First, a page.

Microsoft uses blockchain technology to purchase soil carbon credits in Australia

Microsoft used blockchain technology to purchase carbon credits for the soil in Australia. In combination with Regen Network, which is based on the Cosmos blockchain, the CarbonPlus Grassland credits were initially given to two ranches in New South Wales.

The carbon credits are used as a measure of soil binding, at which atmospheric carbon dioxide is captured and stored in the soil. This is achieved through Regen Network’s remote sensing technology and is also intended to help monitor animal welfare, soil health and the overall health of the ecosystem.

As part of an initiative by the natural capital company Impact AG, Wilmot Cattle Co received capital credit totaling 43,338 tons prior to the purchase by Microsoft. Wilmot ranchers reportedly increased the concentration of organic carbon in the soil on their land to 4.5%, which was achieved through managed grazing. The ideal concentration of organic carbon in the soil should be 4% to 6%.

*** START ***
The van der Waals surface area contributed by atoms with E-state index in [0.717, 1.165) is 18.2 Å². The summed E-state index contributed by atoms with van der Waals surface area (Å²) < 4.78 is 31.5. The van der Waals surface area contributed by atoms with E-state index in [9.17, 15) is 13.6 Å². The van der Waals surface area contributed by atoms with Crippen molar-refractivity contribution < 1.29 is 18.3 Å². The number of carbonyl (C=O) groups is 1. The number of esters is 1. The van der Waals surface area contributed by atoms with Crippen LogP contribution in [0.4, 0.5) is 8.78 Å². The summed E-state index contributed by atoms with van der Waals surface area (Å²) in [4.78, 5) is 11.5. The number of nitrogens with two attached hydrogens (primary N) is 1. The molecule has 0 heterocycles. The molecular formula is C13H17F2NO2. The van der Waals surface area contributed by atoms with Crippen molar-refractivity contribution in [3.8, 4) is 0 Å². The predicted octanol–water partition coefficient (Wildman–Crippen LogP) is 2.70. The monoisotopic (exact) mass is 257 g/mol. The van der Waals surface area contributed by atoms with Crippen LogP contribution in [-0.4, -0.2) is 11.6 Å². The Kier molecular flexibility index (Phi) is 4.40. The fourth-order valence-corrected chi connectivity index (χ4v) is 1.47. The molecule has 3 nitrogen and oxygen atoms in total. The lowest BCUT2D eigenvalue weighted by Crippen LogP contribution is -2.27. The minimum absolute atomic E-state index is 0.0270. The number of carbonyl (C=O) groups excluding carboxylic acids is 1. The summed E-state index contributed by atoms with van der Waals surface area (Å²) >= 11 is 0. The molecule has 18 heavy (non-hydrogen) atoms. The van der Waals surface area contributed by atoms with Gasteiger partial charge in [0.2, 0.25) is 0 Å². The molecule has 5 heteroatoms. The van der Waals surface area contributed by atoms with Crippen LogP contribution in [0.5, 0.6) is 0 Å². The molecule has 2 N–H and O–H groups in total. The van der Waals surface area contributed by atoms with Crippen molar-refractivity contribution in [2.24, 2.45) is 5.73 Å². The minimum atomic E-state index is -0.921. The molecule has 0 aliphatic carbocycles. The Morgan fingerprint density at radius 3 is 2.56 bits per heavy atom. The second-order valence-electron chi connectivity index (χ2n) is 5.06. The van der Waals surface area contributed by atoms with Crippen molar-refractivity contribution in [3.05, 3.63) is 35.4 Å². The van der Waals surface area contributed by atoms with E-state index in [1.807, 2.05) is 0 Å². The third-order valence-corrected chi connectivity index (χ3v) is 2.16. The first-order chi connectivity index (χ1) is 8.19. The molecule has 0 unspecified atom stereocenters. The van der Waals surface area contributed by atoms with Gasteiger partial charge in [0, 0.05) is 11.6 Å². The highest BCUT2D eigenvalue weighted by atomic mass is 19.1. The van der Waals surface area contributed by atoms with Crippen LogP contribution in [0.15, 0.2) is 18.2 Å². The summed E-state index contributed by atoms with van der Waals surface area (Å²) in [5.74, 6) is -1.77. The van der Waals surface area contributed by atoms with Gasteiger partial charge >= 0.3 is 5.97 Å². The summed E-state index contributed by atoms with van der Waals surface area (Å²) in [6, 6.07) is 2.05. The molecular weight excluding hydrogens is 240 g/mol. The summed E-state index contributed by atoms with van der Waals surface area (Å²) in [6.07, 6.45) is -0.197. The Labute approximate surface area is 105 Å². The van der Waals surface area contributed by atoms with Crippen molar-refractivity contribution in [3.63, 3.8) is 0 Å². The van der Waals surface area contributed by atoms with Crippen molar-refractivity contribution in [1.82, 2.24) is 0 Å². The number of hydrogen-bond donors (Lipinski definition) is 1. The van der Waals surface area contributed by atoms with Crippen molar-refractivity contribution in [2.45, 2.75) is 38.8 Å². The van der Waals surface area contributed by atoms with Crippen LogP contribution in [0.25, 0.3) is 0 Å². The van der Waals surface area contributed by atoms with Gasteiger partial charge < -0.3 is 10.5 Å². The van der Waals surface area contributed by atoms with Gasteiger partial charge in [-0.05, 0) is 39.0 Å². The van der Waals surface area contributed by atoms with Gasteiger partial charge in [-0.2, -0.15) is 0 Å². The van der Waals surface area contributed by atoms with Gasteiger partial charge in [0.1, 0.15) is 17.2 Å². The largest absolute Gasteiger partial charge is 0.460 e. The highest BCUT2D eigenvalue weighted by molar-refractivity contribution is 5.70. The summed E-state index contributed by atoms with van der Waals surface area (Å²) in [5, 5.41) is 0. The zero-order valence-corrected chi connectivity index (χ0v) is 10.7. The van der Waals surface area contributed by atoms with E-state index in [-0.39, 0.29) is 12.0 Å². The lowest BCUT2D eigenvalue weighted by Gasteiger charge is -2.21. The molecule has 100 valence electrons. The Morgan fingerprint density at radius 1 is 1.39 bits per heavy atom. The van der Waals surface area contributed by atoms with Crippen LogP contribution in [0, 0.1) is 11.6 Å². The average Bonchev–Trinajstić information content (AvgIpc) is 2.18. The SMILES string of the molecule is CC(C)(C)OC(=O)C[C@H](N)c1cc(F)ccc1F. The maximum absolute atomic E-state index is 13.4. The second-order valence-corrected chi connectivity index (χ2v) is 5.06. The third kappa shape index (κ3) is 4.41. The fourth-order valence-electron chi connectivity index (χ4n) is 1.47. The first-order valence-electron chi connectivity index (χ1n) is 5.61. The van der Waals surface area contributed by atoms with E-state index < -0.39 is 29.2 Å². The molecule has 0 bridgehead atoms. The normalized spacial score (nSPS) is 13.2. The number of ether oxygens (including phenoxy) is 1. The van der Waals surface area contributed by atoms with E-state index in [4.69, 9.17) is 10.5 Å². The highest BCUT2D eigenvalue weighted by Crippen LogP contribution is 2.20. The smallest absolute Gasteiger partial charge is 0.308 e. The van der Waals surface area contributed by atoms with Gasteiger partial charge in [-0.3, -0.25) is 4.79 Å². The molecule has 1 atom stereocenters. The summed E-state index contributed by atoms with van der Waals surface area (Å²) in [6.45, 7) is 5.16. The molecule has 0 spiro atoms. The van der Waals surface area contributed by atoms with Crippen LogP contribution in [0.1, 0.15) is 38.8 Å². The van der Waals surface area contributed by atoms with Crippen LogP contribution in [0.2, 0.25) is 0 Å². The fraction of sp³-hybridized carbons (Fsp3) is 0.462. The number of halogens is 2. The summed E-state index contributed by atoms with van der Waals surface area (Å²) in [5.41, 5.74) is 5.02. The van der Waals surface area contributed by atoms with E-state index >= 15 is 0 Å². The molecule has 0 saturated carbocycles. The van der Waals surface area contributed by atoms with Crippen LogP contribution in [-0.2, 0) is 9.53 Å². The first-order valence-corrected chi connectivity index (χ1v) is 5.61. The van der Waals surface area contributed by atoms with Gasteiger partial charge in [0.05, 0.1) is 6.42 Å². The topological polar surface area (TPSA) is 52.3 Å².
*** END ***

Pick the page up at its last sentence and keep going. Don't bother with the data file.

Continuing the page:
Microsoft announced in 2020 that it would try to reduce its carbon footprint to zero by 2030. In addition, Microsoft aims to eliminate a volume of carbon equal to the volume it has been responsible for since it went live in 1975.

Christian Shearer, CEO of Regen Network, celebrated the initiative, adding that it raised hope for the concept of natural approaches to tackling climate change.

“Our collaboration with Impact Ag and Wilmot Cattle Co makes us more hopeful than ever that agricultural and nature-based solutions to climate change are not only real, but also have the potential to rapidly sequester carbon and make our food systems more resilient,” said Shearer and added, “The extent to which Microsoft is buying carbon credits should give all of us hope that the business can and will be a catalyst for change.”